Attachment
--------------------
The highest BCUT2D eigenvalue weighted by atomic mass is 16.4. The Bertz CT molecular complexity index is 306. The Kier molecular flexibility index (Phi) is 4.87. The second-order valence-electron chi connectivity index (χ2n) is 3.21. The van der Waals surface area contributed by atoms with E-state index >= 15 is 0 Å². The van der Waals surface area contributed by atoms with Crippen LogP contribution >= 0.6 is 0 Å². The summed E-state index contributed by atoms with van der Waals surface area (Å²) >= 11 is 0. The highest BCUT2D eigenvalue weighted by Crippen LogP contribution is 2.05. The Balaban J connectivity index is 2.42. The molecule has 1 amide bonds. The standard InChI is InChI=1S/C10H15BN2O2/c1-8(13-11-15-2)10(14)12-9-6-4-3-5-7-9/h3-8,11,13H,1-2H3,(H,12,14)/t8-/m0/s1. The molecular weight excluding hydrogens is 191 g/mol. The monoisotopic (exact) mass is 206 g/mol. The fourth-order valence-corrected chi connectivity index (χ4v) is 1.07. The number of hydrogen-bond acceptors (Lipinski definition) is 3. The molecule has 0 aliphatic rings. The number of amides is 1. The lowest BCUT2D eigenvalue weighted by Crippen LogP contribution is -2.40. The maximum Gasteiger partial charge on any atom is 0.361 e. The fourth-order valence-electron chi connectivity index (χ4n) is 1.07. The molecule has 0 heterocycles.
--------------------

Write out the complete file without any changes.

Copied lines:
The highest BCUT2D eigenvalue weighted by atomic mass is 16.4. The Bertz CT molecular complexity index is 306. The Kier molecular flexibility index (Phi) is 4.87. The second-order valence-electron chi connectivity index (χ2n) is 3.21. The van der Waals surface area contributed by atoms with E-state index >= 15 is 0 Å². The van der Waals surface area contributed by atoms with Crippen LogP contribution >= 0.6 is 0 Å². The summed E-state index contributed by atoms with van der Waals surface area (Å²) >= 11 is 0. The highest BCUT2D eigenvalue weighted by Crippen LogP contribution is 2.05. The Balaban J connectivity index is 2.42. The molecule has 1 amide bonds. The standard InChI is InChI=1S/C10H15BN2O2/c1-8(13-11-15-2)10(14)12-9-6-4-3-5-7-9/h3-8,11,13H,1-2H3,(H,12,14)/t8-/m0/s1. The molecular weight excluding hydrogens is 191 g/mol. The monoisotopic (exact) mass is 206 g/mol. The fourth-order valence-corrected chi connectivity index (χ4v) is 1.07. The number of hydrogen-bond acceptors (Lipinski definition) is 3. The molecule has 0 aliphatic rings. The number of amides is 1. The lowest BCUT2D eigenvalue weighted by Crippen LogP contribution is -2.40. The maximum Gasteiger partial charge on any atom is 0.361 e. The fourth-order valence-electron chi connectivity index (χ4n) is 1.07. The molecule has 0 heterocycles.